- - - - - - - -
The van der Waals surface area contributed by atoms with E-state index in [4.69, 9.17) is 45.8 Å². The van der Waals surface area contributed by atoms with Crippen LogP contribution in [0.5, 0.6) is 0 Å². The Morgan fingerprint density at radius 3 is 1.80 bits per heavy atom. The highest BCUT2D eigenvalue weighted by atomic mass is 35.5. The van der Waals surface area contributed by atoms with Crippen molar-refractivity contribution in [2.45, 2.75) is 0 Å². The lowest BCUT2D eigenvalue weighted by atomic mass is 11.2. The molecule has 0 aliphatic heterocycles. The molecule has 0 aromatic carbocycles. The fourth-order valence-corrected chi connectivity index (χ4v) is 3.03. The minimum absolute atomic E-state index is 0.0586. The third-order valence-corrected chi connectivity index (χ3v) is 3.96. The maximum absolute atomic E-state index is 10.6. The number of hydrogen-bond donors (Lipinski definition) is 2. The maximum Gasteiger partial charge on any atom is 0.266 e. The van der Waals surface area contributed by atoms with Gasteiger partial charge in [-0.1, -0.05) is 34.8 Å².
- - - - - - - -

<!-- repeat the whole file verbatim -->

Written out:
The van der Waals surface area contributed by atoms with E-state index in [4.69, 9.17) is 45.8 Å². The van der Waals surface area contributed by atoms with Crippen LogP contribution in [0.5, 0.6) is 0 Å². The Morgan fingerprint density at radius 3 is 1.80 bits per heavy atom. The highest BCUT2D eigenvalue weighted by atomic mass is 35.5. The van der Waals surface area contributed by atoms with Crippen molar-refractivity contribution in [2.45, 2.75) is 0 Å². The lowest BCUT2D eigenvalue weighted by atomic mass is 11.2. The molecule has 0 aliphatic heterocycles. The molecule has 0 aromatic carbocycles. The fourth-order valence-corrected chi connectivity index (χ4v) is 3.03. The minimum absolute atomic E-state index is 0.0586. The third-order valence-corrected chi connectivity index (χ3v) is 3.96. The maximum absolute atomic E-state index is 10.6. The number of hydrogen-bond donors (Lipinski definition) is 2. The maximum Gasteiger partial charge on any atom is 0.266 e. The van der Waals surface area contributed by atoms with Gasteiger partial charge in [-0.1, -0.05) is 34.8 Å².